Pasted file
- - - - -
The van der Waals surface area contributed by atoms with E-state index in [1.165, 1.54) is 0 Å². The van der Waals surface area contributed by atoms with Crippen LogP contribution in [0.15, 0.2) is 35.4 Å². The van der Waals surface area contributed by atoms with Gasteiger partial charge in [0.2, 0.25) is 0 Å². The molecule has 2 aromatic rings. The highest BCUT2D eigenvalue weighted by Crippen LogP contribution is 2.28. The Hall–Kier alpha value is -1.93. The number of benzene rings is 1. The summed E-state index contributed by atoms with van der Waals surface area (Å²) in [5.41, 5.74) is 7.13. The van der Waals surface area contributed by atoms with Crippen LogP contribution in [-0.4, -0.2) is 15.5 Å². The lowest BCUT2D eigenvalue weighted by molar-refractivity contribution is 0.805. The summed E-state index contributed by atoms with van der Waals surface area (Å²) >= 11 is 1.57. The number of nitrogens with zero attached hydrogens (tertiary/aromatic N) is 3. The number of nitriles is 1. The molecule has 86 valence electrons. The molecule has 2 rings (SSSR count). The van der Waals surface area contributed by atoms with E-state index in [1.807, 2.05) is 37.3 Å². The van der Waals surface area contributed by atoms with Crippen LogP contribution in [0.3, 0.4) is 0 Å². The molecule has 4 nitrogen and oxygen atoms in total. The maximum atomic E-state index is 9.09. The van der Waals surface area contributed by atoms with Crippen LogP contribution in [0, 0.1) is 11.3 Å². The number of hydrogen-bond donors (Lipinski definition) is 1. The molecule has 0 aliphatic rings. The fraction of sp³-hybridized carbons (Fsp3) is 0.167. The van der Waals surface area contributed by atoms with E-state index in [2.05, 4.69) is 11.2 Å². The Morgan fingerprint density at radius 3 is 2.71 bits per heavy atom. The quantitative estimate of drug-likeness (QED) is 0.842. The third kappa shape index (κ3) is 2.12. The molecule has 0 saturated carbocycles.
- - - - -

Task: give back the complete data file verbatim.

The van der Waals surface area contributed by atoms with E-state index in [1.165, 1.54) is 0 Å². The van der Waals surface area contributed by atoms with Crippen LogP contribution in [0.15, 0.2) is 35.4 Å². The van der Waals surface area contributed by atoms with Gasteiger partial charge in [0.2, 0.25) is 0 Å². The molecule has 2 aromatic rings. The highest BCUT2D eigenvalue weighted by Crippen LogP contribution is 2.28. The Hall–Kier alpha value is -1.93. The number of benzene rings is 1. The summed E-state index contributed by atoms with van der Waals surface area (Å²) in [5.41, 5.74) is 7.13. The van der Waals surface area contributed by atoms with Crippen LogP contribution in [-0.4, -0.2) is 15.5 Å². The lowest BCUT2D eigenvalue weighted by molar-refractivity contribution is 0.805. The summed E-state index contributed by atoms with van der Waals surface area (Å²) >= 11 is 1.57. The number of nitrogens with zero attached hydrogens (tertiary/aromatic N) is 3. The number of nitriles is 1. The molecule has 86 valence electrons. The molecule has 2 rings (SSSR count). The van der Waals surface area contributed by atoms with E-state index in [1.807, 2.05) is 37.3 Å². The van der Waals surface area contributed by atoms with Crippen LogP contribution in [0.3, 0.4) is 0 Å². The molecule has 4 nitrogen and oxygen atoms in total. The maximum atomic E-state index is 9.09. The van der Waals surface area contributed by atoms with Crippen LogP contribution in [0, 0.1) is 11.3 Å². The number of hydrogen-bond donors (Lipinski definition) is 1. The molecule has 0 aliphatic rings. The fraction of sp³-hybridized carbons (Fsp3) is 0.167. The van der Waals surface area contributed by atoms with E-state index in [2.05, 4.69) is 11.2 Å². The Morgan fingerprint density at radius 3 is 2.71 bits per heavy atom. The quantitative estimate of drug-likeness (QED) is 0.842. The third kappa shape index (κ3) is 2.12. The molecule has 0 saturated carbocycles.